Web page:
Usually, the way I understand myself and my own defense mechanisms, is that I often put feelings on the side in order to get through a tough time or similar. Feelings are disruptive and interfere with my ability to get through my day, especially if they are highly volatile or negative in character. I do not understand positive feelings much; I can't say I think I have experienced them much. Happiness, for example, it's eh to me. I understand what it is and I have a faint idea of being in good moods, but I identify happiness or being in a good mood almost more as the absence of being in a bad mood, and I can recognize when I am in a bad mood sometimes.

My girlfriend is very good with feelings and she helps to tell me how I feel, because she sometimes know and can recognize my feelings states better than I do myself. It has happened that she has said stuff like "you feel such now" and I'm like, What? How?

I do not have autism or other kinds of personality disorders. Based on looking over on what I write, if I do have alexithymia, it has to be so mild it does not pose any real problems to me in my daily life, and a lot of what I wrote doesn't quite seem to fit the criteria? Anyway, what do I know. I am not really in a position to pursue whether I have alexithymia or not right now. It only came as a secondary thought because I brought up my lack of daydreaming and I do not honestly understand what daydreaming is or what it really entails. I find it kind of boring, superfluous and needless as an activity in that regard, the few times I've been encouraged to try anyway. Since lack of daydreaming is usually associated with alexithymia, I guess I figured maybe that explains it, since I read that up to 96% of the population does daydream. There has to be some kind of cause why I don't.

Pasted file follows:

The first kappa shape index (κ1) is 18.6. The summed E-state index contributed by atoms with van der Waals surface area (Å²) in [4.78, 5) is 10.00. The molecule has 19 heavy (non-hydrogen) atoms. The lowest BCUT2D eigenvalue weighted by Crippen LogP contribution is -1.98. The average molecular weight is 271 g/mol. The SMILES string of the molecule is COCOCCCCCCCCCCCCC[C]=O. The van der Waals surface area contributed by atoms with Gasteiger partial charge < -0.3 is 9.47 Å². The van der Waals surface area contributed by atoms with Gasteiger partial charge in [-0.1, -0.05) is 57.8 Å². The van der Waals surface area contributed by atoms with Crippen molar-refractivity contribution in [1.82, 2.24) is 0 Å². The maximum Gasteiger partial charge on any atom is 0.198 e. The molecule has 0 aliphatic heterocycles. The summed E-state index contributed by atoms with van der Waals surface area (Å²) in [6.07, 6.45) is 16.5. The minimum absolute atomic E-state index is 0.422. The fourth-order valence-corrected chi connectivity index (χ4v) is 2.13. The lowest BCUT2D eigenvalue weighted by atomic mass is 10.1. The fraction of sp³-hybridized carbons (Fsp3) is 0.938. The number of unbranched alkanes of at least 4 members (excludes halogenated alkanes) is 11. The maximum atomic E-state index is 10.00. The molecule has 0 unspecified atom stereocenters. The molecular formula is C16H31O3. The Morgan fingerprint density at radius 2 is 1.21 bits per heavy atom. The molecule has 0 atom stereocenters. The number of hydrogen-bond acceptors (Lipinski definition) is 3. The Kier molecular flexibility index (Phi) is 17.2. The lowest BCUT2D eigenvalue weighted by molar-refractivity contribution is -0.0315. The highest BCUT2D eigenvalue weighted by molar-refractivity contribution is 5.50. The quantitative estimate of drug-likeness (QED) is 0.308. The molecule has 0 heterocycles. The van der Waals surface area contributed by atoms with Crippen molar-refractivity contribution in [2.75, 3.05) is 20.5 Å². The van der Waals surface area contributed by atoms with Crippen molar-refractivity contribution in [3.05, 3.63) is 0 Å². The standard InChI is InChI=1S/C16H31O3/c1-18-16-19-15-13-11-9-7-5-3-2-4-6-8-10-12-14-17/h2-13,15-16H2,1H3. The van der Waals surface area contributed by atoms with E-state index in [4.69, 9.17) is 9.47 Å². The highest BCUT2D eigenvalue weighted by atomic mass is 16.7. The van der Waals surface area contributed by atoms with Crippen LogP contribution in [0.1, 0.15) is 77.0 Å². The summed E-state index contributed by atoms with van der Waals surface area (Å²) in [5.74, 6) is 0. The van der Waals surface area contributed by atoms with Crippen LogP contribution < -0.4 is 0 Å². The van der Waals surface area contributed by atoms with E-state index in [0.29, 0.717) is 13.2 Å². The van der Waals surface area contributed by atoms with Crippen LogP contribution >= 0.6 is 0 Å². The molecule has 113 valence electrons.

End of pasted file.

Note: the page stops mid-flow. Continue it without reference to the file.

Not necessarily black and white
17.07.2015 _T('by') Alan1945

Hi Entropic - As I understand it, Alexi is not something you have or don't have - it's not that cut and dried. Everyone probably has some amount of Alexi, but some people are more along the Alexi line than others. If you scored 117 then maybe you have a small amount of it; perhaps it only affects you in a limited number of ways or in certain circumstances. If you had scored, say, 150, it would most likely affect you more often and to a greater extent. It's sort of like height - a 6 foot person is neither tall nor short - it depends on the comparison. Short against a basketball star, tall against a pygmy. The important thing is to be yourself and to learn about yourself and your responses, and in particular to learn how your responses impact on other people. That can allow you to better control your responses or at least be aware of how another person is likely to respond to your response or lack thereof. Hope that's of some use.

I know
17.07.2015 _T('by') Entropic

I understand it's not black and white and that as with all things personality, it comes in a spectrum. However, the diagnostic criteria have to be drawn somewhere, and that is what I am referring to.

black and white
28.07.2015 _T('by') Tjerk

A diagnosis can be an obstacle in the treatment. I do not think it is important to put a label on it in your case; just be aware of your strengths and weaknesses. Your symptoms seem to be an explanation of your problems, rather than being your problem itself. You may be rather low on empathy and have some difficulty in expressing your affection. Such things run in the family. They can be learned and apparently you are on the right track. Don't worry!

Turn inward
04.08.2015 _T('by') DXS

Right now, I am turning inward. I am trying to "connect" to what I feel. I still can't "name" it on demand. I still can't "react" right away.

I recently lost my cat (17 years old). I cried, I reacted, but it took me awhile to "name" the reaction as sadness.